Mental Health Covid 19 Lockdown 2 – looking after the mind in emotional times

Emotional Times

By Dr Justin Basquille

Justin Basquille is a Consultant Psychiatrist to the Royal Brompton Hospital. He specialises in the psychiatric problems of adulthood and  is well-known and respected in his area of expertise. How are we coping emotionally? Following the Covid-19 Lockdown in March and with the impending Lockdown 2 he gives some valid opinions on the effects and restrictions on the mind with some frank and useful tips.

For some, the pandemic has been something of a godsend, opening up new ways of living. People have been able to move beyond the daily grind and find new ways of working and socialising. Who could possibly have imagined just some months ago the enormous and quite sudden changes to the daily lives of millions around the world?

Although these changes have caused mayhem for many, others have seen them as an unexpected, if somewhat mixed, blessing. People have very quickly got used to their new liberty to organise their days in new ways, no longer shackled to Victorian modes of working. Why be an office slave, toiling away in an uncomfortable environment, when you can do so much work, so much more comfortably from home? This works of course only if home is a better environment than the office. It is not for everyone of course. Noisy kids, bolshy partners, demanding dependents, can quickly strain the patience of Job. But work, even in an unfavourable setting, does tend to keep one sane.

Sanity cannot be taken for granted. The pressures of the lockdown have been too much for many. People have been increasingly breaking down, losing the plot and decompensating emotionally, as the confinements and restrictions continue.

In our practice, we are seeing people from all professional walks of life finding themselves unable to cope any longer. They need help but do not always know what to do or how to get it. Anxiety and low-level depression gnaw away at them. Panic attacks, OCD, eating disorders and pre-existing issues which otherwise would not have risen to the surface, are revealed or exacerbated. Occasionally it gets much worse, with severe emotional reactions and even psychosis.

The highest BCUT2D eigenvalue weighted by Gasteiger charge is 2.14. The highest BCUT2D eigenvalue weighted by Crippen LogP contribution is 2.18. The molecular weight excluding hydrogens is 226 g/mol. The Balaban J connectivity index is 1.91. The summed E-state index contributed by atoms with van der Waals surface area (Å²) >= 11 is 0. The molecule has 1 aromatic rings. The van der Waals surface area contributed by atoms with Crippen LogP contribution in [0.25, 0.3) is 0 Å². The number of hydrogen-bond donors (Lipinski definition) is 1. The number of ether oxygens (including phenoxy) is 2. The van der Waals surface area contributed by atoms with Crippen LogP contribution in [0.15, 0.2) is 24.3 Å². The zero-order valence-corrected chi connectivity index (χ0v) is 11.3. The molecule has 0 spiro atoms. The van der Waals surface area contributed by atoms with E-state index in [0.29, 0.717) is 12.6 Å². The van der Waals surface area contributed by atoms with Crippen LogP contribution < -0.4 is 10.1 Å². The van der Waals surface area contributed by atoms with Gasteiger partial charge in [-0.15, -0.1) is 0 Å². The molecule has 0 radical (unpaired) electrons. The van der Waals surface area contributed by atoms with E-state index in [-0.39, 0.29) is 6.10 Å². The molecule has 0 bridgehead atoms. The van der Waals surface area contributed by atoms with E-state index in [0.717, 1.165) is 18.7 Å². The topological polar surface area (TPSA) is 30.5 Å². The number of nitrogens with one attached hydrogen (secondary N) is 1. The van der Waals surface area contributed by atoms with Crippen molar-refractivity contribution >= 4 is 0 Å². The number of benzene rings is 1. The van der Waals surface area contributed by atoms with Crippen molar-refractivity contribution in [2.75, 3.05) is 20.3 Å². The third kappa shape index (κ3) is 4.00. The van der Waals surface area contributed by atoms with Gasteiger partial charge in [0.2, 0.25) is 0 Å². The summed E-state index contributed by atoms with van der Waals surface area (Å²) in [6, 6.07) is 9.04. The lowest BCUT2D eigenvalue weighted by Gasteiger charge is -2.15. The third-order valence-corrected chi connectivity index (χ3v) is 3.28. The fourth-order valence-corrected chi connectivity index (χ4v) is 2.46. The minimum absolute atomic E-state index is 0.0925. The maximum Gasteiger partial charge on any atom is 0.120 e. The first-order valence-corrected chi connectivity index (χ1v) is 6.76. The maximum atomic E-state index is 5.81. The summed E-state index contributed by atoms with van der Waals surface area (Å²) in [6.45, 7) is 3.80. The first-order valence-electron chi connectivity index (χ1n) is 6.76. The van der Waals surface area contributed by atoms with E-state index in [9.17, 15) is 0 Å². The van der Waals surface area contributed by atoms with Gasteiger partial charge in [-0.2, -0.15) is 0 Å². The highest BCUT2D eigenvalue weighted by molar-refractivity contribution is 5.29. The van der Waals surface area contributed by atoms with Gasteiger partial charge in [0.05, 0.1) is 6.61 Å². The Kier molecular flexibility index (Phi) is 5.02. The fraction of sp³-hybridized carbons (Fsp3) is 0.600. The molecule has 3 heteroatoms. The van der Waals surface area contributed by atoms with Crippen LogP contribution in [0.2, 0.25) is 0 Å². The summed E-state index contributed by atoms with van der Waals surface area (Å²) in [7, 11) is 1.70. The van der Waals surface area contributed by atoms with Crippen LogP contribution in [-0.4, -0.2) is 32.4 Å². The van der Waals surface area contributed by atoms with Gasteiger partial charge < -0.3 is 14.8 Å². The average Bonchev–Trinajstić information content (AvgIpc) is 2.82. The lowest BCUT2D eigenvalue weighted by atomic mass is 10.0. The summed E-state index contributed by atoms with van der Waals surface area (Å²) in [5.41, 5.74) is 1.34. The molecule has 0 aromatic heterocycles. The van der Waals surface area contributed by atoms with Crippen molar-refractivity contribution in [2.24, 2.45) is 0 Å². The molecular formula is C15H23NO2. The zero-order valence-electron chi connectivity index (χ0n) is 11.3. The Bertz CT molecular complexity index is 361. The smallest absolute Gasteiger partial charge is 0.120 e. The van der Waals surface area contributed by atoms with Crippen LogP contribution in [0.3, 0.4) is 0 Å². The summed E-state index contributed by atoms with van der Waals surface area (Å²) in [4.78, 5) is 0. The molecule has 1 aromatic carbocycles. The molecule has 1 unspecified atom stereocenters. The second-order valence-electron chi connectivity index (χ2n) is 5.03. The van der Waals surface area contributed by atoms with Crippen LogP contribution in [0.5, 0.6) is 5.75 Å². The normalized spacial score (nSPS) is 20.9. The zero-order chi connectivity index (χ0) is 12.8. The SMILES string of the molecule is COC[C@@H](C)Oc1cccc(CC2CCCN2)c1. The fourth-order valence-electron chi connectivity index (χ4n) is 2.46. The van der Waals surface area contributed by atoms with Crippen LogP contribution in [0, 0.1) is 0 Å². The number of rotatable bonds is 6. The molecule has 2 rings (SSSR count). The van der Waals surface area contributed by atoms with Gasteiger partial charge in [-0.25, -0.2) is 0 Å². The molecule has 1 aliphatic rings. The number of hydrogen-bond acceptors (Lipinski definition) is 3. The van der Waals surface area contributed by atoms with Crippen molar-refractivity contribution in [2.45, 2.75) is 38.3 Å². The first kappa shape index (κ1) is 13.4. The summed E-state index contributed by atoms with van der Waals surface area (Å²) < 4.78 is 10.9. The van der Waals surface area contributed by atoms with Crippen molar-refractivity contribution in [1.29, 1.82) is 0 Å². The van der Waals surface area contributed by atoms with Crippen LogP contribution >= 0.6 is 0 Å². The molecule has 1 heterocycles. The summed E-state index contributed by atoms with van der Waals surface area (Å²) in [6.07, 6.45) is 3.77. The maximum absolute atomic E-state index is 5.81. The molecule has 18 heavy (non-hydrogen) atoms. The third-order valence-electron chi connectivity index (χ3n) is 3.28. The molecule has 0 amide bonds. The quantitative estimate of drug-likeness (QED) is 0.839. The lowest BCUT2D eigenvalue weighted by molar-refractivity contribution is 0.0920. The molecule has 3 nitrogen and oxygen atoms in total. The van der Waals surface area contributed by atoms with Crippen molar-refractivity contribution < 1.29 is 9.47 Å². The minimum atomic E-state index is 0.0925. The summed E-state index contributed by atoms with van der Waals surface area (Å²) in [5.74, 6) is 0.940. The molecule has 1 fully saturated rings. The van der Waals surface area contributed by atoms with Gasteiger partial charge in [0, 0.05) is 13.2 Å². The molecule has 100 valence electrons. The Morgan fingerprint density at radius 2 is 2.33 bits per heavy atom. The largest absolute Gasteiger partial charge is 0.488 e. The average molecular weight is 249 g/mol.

People distract themselves with behaviour that can rapidly turn bad; comfort-eating, binge-drinking and drug use, compulsive online shopping and online gambling. All of these just add to the burden of misery. People fall prey to literally outlandish conspiracy theories which seem to have lately taken on a new life of their own. In the absence of clear messages from Government or those generally in authority, mad ideas rush in to fill the void. These theories, given added credence by glitzy, if glib, online videos, signal a deeper societal anxiety and unease and are an attempt to control unknown forces that are beyond our ability to counter. There has been a collapse in confidence in the state, in experts and in those supposedly in the know. If you can pick a selection of facts (half – facts will do), line them up in a spurious sequence and compose a compelling narrative from them, ignoring any counterarguments or facts, then you’re on to a social media winner. It can be hard to resist the lure of alien illuminati and the machinations of famous billionaires who seem to be out to dominate the rest of us. The further down that road you go, the more out of touch with reality one becomes. In my view that way lies madness.

What then for those who just want to get better, to get stronger and to cope with all this lockdown stress? What can be done if you are suffering from anxiety, panic, palpitations, shortness of breath, feeling sick, headachy, exhausted, pessimistic and hopeless? If insomnia, loss of appetite, bowel disturbance or loss of libido affect you? What can you do if life seems to have lost its allure, if you can no longer see a future, feel any pleasure, or worse?

In situations like that, don’t let things drift. Seek help. The best way to do that is to speak to your GP, who can assess the situation and advise on the best course of action. If there are physical issues, they can be investigated and dealt with. If medication is needed then the GP can prescribe that or seek the help of a psychiatrist if need be. Anyone can refer themselves or someone else (with their consent) to the NHS locality mental health services for free psychotherapy. Anyone can refer themselves for private psychotherapy through any of a multitude of approved and regulated services.

But no matter what the nature of the problem or the proposed investigations or treatment, do not forget the basics. Rest and relaxation, time out from stressful activities, proper hydration and nutrition and regular exercise are vital. Meditation, mindfulness, religious observance and other practices which calm body and soul are very helpful. Talking therapy helps organise your thoughts, and is helpful even if you do not feel you have anything much to talk about. You may not even feel you are making progress but the very fact that you are disciplining yourself in trying to clarify your thoughts is itself helpful.

We are living through an unprecedented experience, not seen in almost any of our lifetimes. We do not know how long this will last, how it will affect us personally, our families and friends or how it will affect the wider society. Who knows what the outcome will be? We cannot individually control that. But what we can influence is our own personal psychological and physical well-being. Look after yourself and look after others. Do what you can and do not worry about what cannot be done. There is always someone there to help.

Dr Basquille also runs a private clinic and can be contacted for further information at

Some useful contacts:

A comprehensive list can be found on the  NHS Urgent Support Mental Health Website

Ring 111

Samaritans Tel 116 123 helpline 24 hour,

Text “SHOUT” to 85258

An Editions Lifestyle Magazine Feature.